If your idea of a good night out is listening to three old women rabbit on about poo and related matter(s) for 90 minutes, then this is just the play for you.
"So many times I've asked myself, why does mankind have to have a bum?" muses Valerie Lilley's lugubrious Erna, who has pious designs on a God- fearing and teetotal butcher. All peroxide beehive, bangles and bored superiority, Paola Dinisotti's superannuated sexpot of a Grete can just about face faeces, at any rate when they emerge from her little doted- on dachshund Lydia.
But it's Linda Dobell's retarded Mariedl, grotesquely decked out in "ickle- girl stripy dress and bunches", who wins hands - or rather, arms - down where the laurels of the lavatory are concerned. She has an ability to un-bung the most choked-up loos without the aid of rubber gloves ("the toilet has yet to be blocked that could withstand her").
The play itself dispenses with hygienic protection as it rams an arm into some pretty mucky corners of Austrian life. Grete, for example, can quite casually accuse the former husband who abused her daughter, on the grounds that he had never got over the taste for victory he acquired at the start of the Second World War.
Schwab has a keen nose for the least whiff of Nazism. Not that such pungencies are always subtle here. When a rankled Erne accuses her friend of being a Nazi Hitler whore, Grete retaliates with: "Everyone was Nazi then. And if I'm a whore, you're a nun with a sewn-up twat."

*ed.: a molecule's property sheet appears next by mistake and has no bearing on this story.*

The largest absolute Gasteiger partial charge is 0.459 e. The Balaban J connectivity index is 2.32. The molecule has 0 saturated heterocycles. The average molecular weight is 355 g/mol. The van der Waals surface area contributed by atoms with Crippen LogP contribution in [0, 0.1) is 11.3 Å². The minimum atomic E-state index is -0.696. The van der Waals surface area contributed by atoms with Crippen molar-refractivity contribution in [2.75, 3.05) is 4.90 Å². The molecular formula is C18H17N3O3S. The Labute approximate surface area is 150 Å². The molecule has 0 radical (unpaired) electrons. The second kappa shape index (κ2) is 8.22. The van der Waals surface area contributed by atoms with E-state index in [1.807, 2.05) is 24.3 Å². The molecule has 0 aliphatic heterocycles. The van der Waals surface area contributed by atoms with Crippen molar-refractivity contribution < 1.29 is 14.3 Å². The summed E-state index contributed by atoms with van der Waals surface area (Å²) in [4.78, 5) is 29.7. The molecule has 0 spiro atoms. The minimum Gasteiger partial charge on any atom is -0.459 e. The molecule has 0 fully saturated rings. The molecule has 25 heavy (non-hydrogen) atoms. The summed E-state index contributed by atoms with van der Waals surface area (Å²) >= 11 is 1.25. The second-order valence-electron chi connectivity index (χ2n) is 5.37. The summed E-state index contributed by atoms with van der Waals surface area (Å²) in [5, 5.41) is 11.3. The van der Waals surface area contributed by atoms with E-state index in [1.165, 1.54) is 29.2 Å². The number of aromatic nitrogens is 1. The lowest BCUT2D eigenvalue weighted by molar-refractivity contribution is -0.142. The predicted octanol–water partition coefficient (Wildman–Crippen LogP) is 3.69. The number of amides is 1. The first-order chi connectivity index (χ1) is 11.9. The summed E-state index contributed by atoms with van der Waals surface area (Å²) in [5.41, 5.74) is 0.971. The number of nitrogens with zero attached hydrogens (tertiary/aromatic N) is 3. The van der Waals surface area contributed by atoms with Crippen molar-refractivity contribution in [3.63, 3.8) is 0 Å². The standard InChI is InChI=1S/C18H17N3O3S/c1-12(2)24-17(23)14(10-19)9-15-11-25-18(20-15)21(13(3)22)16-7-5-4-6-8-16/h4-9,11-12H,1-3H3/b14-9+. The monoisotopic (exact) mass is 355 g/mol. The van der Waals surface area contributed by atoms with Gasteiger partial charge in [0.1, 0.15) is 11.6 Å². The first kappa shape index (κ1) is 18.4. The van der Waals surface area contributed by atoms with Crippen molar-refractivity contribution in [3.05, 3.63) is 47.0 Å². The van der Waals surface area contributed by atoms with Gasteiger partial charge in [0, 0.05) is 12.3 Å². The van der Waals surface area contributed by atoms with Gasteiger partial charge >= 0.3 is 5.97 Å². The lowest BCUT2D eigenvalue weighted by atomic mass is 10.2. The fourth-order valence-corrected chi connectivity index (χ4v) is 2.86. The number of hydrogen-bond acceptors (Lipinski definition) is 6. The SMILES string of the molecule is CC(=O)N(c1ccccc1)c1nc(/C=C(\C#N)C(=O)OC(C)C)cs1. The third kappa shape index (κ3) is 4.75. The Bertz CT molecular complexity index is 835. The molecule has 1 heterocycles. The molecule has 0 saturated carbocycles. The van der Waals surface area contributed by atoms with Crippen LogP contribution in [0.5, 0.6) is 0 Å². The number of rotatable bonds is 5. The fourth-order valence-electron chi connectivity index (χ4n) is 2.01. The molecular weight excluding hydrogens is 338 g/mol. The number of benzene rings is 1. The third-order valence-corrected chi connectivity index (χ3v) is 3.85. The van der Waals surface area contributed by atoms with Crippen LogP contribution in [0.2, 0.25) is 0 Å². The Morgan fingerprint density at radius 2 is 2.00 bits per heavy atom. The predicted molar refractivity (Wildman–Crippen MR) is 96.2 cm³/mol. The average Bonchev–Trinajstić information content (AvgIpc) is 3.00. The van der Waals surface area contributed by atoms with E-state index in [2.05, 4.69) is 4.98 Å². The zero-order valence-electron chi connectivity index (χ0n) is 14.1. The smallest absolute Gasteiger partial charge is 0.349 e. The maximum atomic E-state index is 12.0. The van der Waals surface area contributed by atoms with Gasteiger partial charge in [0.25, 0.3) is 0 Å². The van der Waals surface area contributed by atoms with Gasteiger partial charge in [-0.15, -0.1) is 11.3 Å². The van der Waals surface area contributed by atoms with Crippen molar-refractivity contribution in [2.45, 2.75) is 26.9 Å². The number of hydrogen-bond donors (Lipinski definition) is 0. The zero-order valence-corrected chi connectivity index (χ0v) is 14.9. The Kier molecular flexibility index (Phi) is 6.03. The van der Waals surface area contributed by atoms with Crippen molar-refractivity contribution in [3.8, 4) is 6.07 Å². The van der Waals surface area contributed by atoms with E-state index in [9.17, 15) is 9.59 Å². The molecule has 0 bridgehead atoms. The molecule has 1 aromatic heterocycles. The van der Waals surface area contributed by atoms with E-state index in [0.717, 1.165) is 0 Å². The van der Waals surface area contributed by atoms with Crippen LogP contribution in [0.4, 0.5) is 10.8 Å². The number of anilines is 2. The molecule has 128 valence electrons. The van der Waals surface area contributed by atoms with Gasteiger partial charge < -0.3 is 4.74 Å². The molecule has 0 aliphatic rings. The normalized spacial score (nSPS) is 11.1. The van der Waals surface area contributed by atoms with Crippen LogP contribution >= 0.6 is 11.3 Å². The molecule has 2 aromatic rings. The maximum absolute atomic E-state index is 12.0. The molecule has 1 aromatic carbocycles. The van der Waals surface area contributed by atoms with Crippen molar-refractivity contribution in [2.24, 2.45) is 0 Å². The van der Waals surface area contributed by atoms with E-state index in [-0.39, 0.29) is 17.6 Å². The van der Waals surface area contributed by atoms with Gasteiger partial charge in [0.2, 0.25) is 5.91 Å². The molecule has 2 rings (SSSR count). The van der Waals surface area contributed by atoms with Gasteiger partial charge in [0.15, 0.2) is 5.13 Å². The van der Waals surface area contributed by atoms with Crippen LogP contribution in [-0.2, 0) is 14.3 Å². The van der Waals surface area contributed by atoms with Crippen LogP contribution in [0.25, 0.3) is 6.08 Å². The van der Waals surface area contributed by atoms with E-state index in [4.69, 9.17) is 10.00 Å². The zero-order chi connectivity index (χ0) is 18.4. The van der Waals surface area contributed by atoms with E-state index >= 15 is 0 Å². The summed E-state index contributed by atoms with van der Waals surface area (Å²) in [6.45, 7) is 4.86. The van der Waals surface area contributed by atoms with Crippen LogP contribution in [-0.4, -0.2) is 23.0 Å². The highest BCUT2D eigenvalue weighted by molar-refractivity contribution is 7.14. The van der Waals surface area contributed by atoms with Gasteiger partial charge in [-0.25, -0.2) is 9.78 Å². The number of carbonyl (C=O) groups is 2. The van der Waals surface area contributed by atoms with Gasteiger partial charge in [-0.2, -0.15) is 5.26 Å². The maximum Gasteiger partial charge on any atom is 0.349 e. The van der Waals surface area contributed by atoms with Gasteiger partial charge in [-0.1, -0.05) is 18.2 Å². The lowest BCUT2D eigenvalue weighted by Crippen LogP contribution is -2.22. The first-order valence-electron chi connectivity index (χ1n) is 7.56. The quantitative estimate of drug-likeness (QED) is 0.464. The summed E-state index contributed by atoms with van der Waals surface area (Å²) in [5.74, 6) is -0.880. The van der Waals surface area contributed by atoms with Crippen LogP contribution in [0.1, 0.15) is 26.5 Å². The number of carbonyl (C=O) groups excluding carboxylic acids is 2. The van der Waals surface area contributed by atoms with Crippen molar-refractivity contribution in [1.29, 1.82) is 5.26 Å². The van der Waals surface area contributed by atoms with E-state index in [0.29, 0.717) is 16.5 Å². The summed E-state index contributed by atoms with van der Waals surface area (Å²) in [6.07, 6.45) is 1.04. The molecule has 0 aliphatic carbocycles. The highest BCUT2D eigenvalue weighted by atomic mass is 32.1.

And indeed, after the play's first trick ending, two of the characters are left with a version of that symbol of Austria's furtive social guilt: the body that will have to buried in the cellar.
Wittily designed by Stewart Laing and using a smart translation by Meredith Oakes, Richard Jones's production paces, with flair, the escalation from the talky first scene to the fantasies in the mad party atmosphere of the second (Mariedl imagines a grateful public planting gifts on a tin of goulash and a bottle of perfume for her to fish out of the fetid depths of some loo) and then on to the startling conclusion.
The show here never quite imparts the comic ecstasy it aroused at a one- off reading two years ago at the Royal Court with Liz Smith as Mariedl. But a trip round the U-bend of Schwab's imagination represents an imaginative start to Sonia Friedman's regime at the Ambassadors.
To 3 July (0171-836 6111)
A version of this review appeared in later editions of yesterday's paperReuse content